You can also buy solar filters made for smartphones such as VisiSolar photo filterWhich is designed for cameras, not for direct viewing. Another option is Sudden solar eclipse application Kit, which also offers an app that helps photograph solar eclipses. It is also recommended to wear sunglasses when setting up your smartphone or camera to protect your eyes.

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If you're photographing the eclipse with a dedicated mirrorless or DSLR camera, this will do Need Either Mylar, 16 stops ND (neutral density) or hydrogen alpha solar filter. Again, do not look directly into the optical viewfinder of a DSLR in the sun if the lens is not attached to one of these filters (the electronic viewfinder on a mirrorless camera is safe).

To photograph the eclipse with a smartphone, turn off the flash and put the camera in ultra-wide or wide mode so it stays in the frame. Do not look directly at the sun to line up the camera if you are not wearing solar eclipse glasses.

Do not use digital zoom to try to zoom in on the eclipse, as you will lose resolution (you can zoom in later in your photo editing application). Once the sun is in focus, use your smartphone's focus lock feature so you're not “hunting” for focus and causing eclipse blur.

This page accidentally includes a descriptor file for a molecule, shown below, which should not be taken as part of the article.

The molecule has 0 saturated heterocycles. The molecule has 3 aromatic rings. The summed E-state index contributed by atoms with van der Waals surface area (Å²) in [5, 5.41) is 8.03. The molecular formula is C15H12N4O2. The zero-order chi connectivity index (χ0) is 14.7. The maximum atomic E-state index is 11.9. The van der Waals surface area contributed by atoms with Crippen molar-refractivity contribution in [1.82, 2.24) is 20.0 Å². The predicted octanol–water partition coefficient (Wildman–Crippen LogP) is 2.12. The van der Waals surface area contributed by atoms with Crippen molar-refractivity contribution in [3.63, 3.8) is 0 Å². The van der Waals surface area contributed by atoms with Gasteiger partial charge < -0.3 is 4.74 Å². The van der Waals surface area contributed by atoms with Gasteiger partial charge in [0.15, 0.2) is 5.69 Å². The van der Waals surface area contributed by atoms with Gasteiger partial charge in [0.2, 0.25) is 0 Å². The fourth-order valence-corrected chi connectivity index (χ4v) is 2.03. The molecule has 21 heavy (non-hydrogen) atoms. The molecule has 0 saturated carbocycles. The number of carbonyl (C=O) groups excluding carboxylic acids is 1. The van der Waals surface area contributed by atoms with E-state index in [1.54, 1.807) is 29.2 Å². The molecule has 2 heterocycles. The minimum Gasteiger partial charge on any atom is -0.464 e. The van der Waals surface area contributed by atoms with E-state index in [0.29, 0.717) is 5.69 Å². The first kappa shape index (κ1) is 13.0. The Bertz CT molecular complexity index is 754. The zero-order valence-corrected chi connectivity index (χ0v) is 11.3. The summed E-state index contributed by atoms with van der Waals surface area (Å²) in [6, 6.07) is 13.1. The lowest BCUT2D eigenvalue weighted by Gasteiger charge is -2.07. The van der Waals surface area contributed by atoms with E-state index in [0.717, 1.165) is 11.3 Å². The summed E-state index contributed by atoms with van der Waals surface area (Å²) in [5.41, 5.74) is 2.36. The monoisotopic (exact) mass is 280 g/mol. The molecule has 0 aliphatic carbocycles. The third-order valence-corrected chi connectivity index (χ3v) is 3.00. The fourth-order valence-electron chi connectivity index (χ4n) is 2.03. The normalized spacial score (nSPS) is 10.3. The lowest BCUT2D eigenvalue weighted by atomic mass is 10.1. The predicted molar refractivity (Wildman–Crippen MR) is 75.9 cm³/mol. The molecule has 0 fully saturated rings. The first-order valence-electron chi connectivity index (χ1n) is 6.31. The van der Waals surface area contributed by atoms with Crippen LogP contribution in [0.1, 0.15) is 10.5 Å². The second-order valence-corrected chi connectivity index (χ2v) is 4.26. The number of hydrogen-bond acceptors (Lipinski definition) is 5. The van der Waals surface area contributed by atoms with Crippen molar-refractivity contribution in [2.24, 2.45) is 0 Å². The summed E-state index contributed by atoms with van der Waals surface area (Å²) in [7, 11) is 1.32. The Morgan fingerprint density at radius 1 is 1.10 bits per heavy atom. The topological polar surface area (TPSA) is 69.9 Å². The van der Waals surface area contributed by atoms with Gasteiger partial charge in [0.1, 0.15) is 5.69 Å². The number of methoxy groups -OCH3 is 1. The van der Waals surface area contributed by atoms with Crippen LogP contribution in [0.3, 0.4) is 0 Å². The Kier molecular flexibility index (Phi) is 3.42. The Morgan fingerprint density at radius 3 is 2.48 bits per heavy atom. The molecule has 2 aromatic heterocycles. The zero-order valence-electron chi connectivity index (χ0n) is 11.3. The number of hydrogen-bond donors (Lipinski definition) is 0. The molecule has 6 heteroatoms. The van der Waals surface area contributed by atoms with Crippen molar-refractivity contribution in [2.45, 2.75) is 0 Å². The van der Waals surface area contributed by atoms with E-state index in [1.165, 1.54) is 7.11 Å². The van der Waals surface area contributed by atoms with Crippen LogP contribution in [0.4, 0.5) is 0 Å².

During macro shooting, the “diamond ring” effect only lasts for a fraction of a second, so use your camera's burst mode or you'll likely miss the shot. And try to capture RAW images (instead of JPEG) to preserve as much detail as possible for editing later. Some iPhone and Android smartphones have built-in RAW capability, and if not, you can use a third-party app.

If you decide to take video, you'll need a filter as well, of course. But you should also use a tripod, as shooting handheld will blur the image and cause shaky video. Even a Cheap tripod will do the trick, along with a Simple smartphone holder. Capture the highest possible resolution (4K or even 8K) with the highest possible quality. You'll also capture any cheering, screaming, etc. – a valuable memento you can look back on again and again.

More resources

There are plenty of government and private websites with more information about the eclipse, starting with Eclipse website AASdetails things like eye safety, photography, resources and even Total application – “Interactive map showing what you will see anywhere in North America during the total solar eclipse on April 8, 2024.”

NASA also offers a website dedicated to North American eclipseas he does National Weather Service And National Solar Observatory. A special site called The Great American Eclipse It is largely commercial, but has a very useful map showing the extent of the total eclipse and how much of the eclipse you will see depending on location, as well as a comprehensive list of eclipse times and durations. Depending on the city.

Update, April 5, 12:30 PM ET: This story was updated after publication to include more details about the total path of the solar eclipse.